By coming together and marching as one in the Atlanta Pride Parade this Sunday, six United Church of Christ congregations will help set an example of open inclusion and extravagant welcome during a celebration of LGBT rights.
"To bring us all together shows how strong the UCC is in Atlanta. We've grown so much [in the area] and our membership is born out of that collective effort," said David Plunkett, director of church life at Virginia Highland UCC in Atlanta. "We want the UCC to have the strongest possible presence. I think there's terrific presence throughout the conference when people see God's message."
UCC churches in the Atlanta area and the conference want to increase their visibility and support by bringing all the churches together behind a single 30-foot banner for the 3-mile march through the city that ends at Piedmont Park.
All six of the UCC churches that will represent the Southeast Conference during the parade are in the Atlanta area. They include Virginia Highland Church, Decatur UCC, Kirkwood UCC, Central Congregational UCC, Praxis UCC, and Victory for the World Church in the Atlanta suburb of Stone Mountain, Ga.
Southeast Conference Minister the Rev. Timothy C. Downs said Don Harris, a member of Virginia Highland, asked for contact info for other UCC churches that would have interest in joining together to walk in the parade. "They pulled it together and are glad to do it, and have a unified Atlanta UCC presence," Downs said.
"One of the things that's exciting about that is that it will be robustly interracial, and that's what we are here in the Southeast Conference – proudly diverse in many aspects," Downs said. "We're delighted to be able to be able to support them."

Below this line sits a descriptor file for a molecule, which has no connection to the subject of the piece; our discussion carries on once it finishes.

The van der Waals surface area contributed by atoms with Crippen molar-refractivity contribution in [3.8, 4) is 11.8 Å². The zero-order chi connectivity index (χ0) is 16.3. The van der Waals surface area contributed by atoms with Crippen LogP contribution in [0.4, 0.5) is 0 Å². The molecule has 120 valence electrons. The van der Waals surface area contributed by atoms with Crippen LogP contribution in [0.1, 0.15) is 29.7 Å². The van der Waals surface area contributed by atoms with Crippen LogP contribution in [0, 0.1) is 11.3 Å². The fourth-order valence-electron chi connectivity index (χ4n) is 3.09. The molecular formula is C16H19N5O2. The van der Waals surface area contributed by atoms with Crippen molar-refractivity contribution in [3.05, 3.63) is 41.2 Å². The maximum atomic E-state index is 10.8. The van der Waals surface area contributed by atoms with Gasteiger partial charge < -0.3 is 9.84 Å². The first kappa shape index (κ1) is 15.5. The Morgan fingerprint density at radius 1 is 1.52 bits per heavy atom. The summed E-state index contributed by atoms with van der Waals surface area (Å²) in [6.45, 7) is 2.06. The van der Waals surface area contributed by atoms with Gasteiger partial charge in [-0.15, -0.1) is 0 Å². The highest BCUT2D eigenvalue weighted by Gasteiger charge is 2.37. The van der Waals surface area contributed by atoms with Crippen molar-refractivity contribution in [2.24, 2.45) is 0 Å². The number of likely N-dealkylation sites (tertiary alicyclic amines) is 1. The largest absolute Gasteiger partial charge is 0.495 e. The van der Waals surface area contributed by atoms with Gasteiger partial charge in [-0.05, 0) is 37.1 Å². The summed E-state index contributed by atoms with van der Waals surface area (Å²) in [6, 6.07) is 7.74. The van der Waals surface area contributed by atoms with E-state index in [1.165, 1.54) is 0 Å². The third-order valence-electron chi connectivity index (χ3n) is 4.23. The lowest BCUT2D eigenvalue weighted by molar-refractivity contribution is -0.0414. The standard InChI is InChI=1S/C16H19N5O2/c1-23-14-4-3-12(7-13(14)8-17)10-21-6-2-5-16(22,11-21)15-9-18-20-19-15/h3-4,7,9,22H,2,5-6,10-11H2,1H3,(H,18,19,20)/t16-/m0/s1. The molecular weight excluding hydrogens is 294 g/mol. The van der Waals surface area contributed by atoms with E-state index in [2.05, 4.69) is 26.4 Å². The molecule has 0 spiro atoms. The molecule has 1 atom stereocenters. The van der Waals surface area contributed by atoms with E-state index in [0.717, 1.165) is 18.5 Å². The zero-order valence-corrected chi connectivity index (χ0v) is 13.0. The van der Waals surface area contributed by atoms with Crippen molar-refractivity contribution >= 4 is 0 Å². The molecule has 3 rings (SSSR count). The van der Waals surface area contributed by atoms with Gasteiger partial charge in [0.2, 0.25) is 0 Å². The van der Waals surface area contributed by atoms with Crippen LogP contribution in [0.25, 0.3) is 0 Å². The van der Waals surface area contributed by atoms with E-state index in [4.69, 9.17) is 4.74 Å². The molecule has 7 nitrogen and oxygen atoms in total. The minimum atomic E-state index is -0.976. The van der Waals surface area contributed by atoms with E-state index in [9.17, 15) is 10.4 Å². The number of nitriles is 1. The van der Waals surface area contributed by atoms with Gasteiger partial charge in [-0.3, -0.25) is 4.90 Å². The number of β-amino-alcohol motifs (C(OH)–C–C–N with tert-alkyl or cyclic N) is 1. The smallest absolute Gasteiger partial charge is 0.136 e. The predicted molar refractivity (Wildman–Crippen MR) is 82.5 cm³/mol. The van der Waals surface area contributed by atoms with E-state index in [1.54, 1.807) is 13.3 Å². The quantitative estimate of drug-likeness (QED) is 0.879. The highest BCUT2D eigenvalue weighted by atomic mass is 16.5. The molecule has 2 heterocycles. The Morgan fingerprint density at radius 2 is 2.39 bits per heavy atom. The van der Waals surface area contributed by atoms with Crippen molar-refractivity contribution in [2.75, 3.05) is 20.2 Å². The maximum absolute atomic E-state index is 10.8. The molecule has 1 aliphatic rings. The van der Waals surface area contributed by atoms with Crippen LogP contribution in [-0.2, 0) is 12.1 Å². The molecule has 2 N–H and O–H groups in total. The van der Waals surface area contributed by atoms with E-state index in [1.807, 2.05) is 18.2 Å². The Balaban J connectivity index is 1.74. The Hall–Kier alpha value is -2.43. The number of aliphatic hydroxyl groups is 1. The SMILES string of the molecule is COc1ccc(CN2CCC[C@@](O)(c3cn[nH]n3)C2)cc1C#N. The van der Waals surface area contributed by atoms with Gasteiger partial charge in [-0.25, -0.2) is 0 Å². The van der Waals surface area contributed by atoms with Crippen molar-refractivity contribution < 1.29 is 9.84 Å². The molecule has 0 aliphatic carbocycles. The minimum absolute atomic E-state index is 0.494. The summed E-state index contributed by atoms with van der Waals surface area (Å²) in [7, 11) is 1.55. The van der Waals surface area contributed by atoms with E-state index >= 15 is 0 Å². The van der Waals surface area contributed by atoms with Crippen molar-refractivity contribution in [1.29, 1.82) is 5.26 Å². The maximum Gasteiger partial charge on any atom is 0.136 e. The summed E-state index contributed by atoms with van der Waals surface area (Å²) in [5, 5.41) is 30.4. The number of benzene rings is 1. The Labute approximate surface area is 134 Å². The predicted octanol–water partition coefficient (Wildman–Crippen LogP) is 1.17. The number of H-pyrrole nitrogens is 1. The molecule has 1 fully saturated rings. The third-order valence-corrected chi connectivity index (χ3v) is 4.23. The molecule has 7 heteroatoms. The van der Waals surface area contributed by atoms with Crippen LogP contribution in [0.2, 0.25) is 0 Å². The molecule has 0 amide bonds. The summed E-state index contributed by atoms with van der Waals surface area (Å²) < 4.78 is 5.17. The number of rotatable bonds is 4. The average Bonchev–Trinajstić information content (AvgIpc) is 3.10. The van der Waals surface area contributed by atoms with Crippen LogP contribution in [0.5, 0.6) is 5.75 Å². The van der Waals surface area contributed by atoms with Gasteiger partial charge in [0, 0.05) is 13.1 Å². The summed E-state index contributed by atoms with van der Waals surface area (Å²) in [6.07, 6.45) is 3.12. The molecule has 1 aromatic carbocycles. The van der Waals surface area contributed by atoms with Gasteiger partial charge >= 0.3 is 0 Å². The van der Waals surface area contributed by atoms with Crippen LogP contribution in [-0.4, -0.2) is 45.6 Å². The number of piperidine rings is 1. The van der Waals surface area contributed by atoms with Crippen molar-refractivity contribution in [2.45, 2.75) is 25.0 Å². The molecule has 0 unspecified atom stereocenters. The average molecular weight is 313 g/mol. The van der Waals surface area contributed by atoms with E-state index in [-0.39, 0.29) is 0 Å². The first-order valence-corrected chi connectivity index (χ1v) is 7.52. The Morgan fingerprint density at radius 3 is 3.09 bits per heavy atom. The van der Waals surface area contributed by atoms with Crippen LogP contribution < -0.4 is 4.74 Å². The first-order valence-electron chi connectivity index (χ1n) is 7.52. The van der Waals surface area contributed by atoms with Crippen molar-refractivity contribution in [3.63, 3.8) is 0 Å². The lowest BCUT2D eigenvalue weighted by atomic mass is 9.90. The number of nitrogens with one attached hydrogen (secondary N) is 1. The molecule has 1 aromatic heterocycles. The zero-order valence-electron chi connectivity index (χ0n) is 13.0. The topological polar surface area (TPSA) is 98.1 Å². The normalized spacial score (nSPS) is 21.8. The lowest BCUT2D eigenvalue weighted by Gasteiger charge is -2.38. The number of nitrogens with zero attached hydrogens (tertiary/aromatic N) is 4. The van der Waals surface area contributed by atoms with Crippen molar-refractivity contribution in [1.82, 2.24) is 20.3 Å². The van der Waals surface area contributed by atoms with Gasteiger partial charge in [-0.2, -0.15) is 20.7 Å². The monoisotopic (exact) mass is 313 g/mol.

The pride parade is also a way for UCC churches to celebrate their own history as open and affirming congregations. "It's important to be open to all people," Plunkett said.
This weekend is also the celebration of National Coming Out Day, a day of celebration for LGBT persons and LGBT rights supporters. The holiday is observed with rallies and parades to raise awareness for LGBT issues.
"The UCC has been a long-term witness to LGBT rights and to the inclusion of LGBT people," said the Rev. Michael Piazza, senior pastor of Virginia Highland. "By combining our presence, we thought we'd have a greater impact in welcoming LGBT folks."
Piazza first participated in the pride parade about three decades ago, shortly after his graduation from seminary, and he gave a keynote address for the Atlanta parade in the early 1980s. He spent 20 years as a pastor at Cathedral of Hope UCC in Dallas, a church with one of the "largest LGBT communities in the world."
Piazza, also co-director of the UCC's Center for Progressive Renewal, said those involved in organizing Virginia Highland's involvement in the parade are heterosexual, but the congregation is "a really fabulous blend of diverse folks who care about justice values."
As for future participation in the Atlanta Pride Parade, Downs said "I am certain [our presence] will continue to grow. At least half our churches are open and affirming… This is really a proud evidence of who we are."